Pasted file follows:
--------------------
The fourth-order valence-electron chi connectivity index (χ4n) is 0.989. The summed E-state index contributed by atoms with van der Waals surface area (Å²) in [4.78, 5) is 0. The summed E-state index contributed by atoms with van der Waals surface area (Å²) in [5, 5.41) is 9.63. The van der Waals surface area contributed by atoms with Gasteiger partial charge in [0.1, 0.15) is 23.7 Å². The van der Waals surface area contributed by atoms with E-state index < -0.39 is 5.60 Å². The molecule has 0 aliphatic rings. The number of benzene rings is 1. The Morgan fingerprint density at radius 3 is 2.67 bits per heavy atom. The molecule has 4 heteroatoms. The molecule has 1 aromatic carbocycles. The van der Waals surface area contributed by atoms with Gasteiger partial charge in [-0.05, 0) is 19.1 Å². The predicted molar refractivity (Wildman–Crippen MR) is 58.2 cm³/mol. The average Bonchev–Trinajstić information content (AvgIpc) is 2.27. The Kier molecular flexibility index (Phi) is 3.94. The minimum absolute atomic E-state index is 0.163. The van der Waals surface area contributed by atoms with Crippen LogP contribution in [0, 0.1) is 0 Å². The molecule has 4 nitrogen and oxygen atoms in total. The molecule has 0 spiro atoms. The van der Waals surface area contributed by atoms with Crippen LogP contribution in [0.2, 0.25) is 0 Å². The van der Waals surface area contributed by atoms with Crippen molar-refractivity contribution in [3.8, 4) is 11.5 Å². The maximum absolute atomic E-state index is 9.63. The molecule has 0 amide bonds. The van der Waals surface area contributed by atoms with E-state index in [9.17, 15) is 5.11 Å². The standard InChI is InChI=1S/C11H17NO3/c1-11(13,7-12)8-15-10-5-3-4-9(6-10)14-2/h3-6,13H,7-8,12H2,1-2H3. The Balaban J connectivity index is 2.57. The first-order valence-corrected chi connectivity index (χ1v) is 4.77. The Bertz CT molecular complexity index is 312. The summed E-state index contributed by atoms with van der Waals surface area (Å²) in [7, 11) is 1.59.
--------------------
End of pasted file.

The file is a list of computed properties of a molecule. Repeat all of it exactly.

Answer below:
The fourth-order valence-electron chi connectivity index (χ4n) is 0.989. The summed E-state index contributed by atoms with van der Waals surface area (Å²) in [4.78, 5) is 0. The summed E-state index contributed by atoms with van der Waals surface area (Å²) in [5, 5.41) is 9.63. The van der Waals surface area contributed by atoms with Gasteiger partial charge in [0.1, 0.15) is 23.7 Å². The van der Waals surface area contributed by atoms with E-state index < -0.39 is 5.60 Å². The molecule has 0 aliphatic rings. The number of benzene rings is 1. The Morgan fingerprint density at radius 3 is 2.67 bits per heavy atom. The molecule has 4 heteroatoms. The molecule has 1 aromatic carbocycles. The van der Waals surface area contributed by atoms with Gasteiger partial charge in [-0.05, 0) is 19.1 Å². The predicted molar refractivity (Wildman–Crippen MR) is 58.2 cm³/mol. The average Bonchev–Trinajstić information content (AvgIpc) is 2.27. The Kier molecular flexibility index (Phi) is 3.94. The minimum absolute atomic E-state index is 0.163. The van der Waals surface area contributed by atoms with Crippen LogP contribution in [0, 0.1) is 0 Å². The molecule has 4 nitrogen and oxygen atoms in total. The molecule has 0 spiro atoms. The van der Waals surface area contributed by atoms with Crippen LogP contribution in [0.2, 0.25) is 0 Å². The van der Waals surface area contributed by atoms with Crippen molar-refractivity contribution in [3.8, 4) is 11.5 Å². The maximum absolute atomic E-state index is 9.63. The molecule has 0 amide bonds. The van der Waals surface area contributed by atoms with E-state index in [9.17, 15) is 5.11 Å². The standard InChI is InChI=1S/C11H17NO3/c1-11(13,7-12)8-15-10-5-3-4-9(6-10)14-2/h3-6,13H,7-8,12H2,1-2H3. The Balaban J connectivity index is 2.57. The first-order valence-corrected chi connectivity index (χ1v) is 4.77. The Bertz CT molecular complexity index is 312. The summed E-state index contributed by atoms with van der Waals surface area (Å²) in [7, 11) is 1.59.